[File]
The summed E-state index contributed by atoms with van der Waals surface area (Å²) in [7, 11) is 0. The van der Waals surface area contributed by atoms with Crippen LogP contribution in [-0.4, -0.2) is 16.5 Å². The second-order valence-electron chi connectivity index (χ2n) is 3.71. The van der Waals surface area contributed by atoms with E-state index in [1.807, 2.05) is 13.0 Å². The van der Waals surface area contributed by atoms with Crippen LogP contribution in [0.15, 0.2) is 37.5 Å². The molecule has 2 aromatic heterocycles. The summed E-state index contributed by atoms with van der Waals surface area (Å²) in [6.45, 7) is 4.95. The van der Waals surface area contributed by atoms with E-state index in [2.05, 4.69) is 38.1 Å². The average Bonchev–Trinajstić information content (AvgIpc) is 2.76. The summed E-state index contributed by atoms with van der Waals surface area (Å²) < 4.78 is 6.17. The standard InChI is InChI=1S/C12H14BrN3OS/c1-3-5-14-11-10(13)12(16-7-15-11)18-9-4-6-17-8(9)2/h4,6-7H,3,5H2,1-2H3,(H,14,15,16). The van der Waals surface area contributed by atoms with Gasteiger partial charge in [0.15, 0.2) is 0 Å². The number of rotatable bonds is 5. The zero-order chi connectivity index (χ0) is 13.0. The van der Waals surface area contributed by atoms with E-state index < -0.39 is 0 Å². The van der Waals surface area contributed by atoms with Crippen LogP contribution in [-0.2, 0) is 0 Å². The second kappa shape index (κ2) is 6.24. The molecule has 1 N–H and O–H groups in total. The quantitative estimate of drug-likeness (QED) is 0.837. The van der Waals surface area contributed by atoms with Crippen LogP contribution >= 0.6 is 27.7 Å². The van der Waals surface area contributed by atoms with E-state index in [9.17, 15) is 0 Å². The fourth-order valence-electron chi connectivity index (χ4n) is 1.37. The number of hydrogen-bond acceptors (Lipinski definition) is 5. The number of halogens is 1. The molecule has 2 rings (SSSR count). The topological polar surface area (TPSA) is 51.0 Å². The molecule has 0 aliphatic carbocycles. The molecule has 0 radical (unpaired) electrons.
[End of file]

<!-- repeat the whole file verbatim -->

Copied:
The summed E-state index contributed by atoms with van der Waals surface area (Å²) in [7, 11) is 0. The van der Waals surface area contributed by atoms with Crippen LogP contribution in [-0.4, -0.2) is 16.5 Å². The second-order valence-electron chi connectivity index (χ2n) is 3.71. The van der Waals surface area contributed by atoms with E-state index in [1.807, 2.05) is 13.0 Å². The van der Waals surface area contributed by atoms with Crippen LogP contribution in [0.15, 0.2) is 37.5 Å². The molecule has 2 aromatic heterocycles. The summed E-state index contributed by atoms with van der Waals surface area (Å²) in [6.45, 7) is 4.95. The van der Waals surface area contributed by atoms with E-state index in [2.05, 4.69) is 38.1 Å². The average Bonchev–Trinajstić information content (AvgIpc) is 2.76. The summed E-state index contributed by atoms with van der Waals surface area (Å²) < 4.78 is 6.17. The standard InChI is InChI=1S/C12H14BrN3OS/c1-3-5-14-11-10(13)12(16-7-15-11)18-9-4-6-17-8(9)2/h4,6-7H,3,5H2,1-2H3,(H,14,15,16). The van der Waals surface area contributed by atoms with Gasteiger partial charge in [0.15, 0.2) is 0 Å². The number of rotatable bonds is 5. The zero-order chi connectivity index (χ0) is 13.0. The van der Waals surface area contributed by atoms with E-state index < -0.39 is 0 Å². The van der Waals surface area contributed by atoms with Crippen LogP contribution in [-0.2, 0) is 0 Å². The second kappa shape index (κ2) is 6.24. The molecule has 1 N–H and O–H groups in total. The quantitative estimate of drug-likeness (QED) is 0.837. The van der Waals surface area contributed by atoms with Crippen LogP contribution >= 0.6 is 27.7 Å². The van der Waals surface area contributed by atoms with E-state index in [9.17, 15) is 0 Å². The fourth-order valence-electron chi connectivity index (χ4n) is 1.37. The number of hydrogen-bond acceptors (Lipinski definition) is 5. The number of halogens is 1. The molecule has 2 rings (SSSR count). The topological polar surface area (TPSA) is 51.0 Å². The molecule has 0 aliphatic carbocycles. The molecule has 0 radical (unpaired) electrons.